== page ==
This is what the ‘capital and resources’ landscape looks like in Zim, are startups/innovators being funded?

Leonard Sengere Avatar
Payment methods - Bank cards with US dollars

We can unpack a lot from the ITU/Potraz event where people from various backgrounds explored why there hasn’t been that much innovation in Zimbabwe. They called this process, ‘mapping the digital innovation profile of the country.’

One area of concern, one that we talk about a lot, is that of capital and resources. Talk to any entrepreneur; nine times out of ten, they had to bootstrap their capital. It is usually meagre capital as very few have enough resources to start with.

The financial system does not finance ideas, which is understandable, really. There needs to be a culture of investing in startups in this country and it’s not banks that will lead that. Organisations like Dream VC are trying to train more people to be venture capitalists.

So, what does the landscape look like when it comes to capital and resources in Zimbabwe? Let’s go through the pillars that ITU uses, looking at the current state and areas that need improvement.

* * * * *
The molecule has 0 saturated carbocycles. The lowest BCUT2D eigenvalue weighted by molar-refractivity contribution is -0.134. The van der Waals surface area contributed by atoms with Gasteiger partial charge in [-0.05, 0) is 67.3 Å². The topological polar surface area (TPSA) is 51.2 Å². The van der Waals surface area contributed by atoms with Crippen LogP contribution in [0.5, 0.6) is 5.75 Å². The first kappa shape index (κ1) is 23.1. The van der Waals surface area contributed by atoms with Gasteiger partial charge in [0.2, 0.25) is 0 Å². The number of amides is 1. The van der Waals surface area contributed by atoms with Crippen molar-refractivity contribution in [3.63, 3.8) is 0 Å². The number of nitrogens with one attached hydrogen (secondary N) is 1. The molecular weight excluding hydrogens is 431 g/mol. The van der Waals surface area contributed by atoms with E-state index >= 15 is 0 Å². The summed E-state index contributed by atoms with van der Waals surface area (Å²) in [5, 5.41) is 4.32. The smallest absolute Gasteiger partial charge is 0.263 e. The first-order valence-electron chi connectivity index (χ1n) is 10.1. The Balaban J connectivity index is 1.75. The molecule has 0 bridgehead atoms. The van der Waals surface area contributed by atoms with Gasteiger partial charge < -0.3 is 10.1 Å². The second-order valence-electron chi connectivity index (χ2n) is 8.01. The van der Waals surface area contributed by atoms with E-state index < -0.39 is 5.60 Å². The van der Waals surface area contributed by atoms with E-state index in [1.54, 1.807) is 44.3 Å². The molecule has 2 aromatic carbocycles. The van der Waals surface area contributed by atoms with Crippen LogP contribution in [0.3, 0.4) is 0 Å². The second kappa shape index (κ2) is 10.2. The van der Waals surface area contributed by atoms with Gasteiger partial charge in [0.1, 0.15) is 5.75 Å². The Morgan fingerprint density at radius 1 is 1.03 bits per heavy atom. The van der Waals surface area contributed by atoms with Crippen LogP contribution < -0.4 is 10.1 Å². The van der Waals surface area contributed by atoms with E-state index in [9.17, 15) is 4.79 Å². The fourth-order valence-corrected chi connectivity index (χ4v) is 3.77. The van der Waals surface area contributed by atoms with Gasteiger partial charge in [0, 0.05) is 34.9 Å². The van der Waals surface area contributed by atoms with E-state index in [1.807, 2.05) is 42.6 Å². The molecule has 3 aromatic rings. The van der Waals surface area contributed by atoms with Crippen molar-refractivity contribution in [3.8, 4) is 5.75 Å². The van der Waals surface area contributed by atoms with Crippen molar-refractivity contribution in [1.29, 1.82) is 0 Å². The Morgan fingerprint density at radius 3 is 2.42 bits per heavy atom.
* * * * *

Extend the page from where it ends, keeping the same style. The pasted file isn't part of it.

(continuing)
Availability of investment for the private sector

  • Capital is limited and tech innovation is not a priority for most companies
  • Not much tech innovation, telcos are responsible for the little there is
  • Organisations are deemed to consider innovation as a cost rather than an investment
  • Large organisations only invest in their own innovations
  • Stakeholders outside the private sector are not aware of the investments within the private sector
  • In most companies, investment in technology equipment tends to be reactive rather than proactive
  • Low budget allocations to CTOs/IT departments

Government funding

  • Government direct financial institutions (think Infrastructure Development Bank of Zimbabwe) have contributed less than US$21m in startup funding
  • The Zim govt funding small businesses through SMEDCO (Empower Bank)
  • Not enough information on SMEDCO released by govt – no one knows its full impact and reach, earnings and less still, repayments
  • Potraz utilises part of the Universal Service Fund (USF) to fund hackathons and competitions
  • Potraz launched the $25m ICT Innovation Drive back in 2017 but details on the programme are lacking
  • Some winners of the hackathons Potraz funds with USF funds do not end up receiving the promised funds. Some of those that get it, complain that they don’t get enough to finance a business
  • On the whole, the govt could do with a little more transparency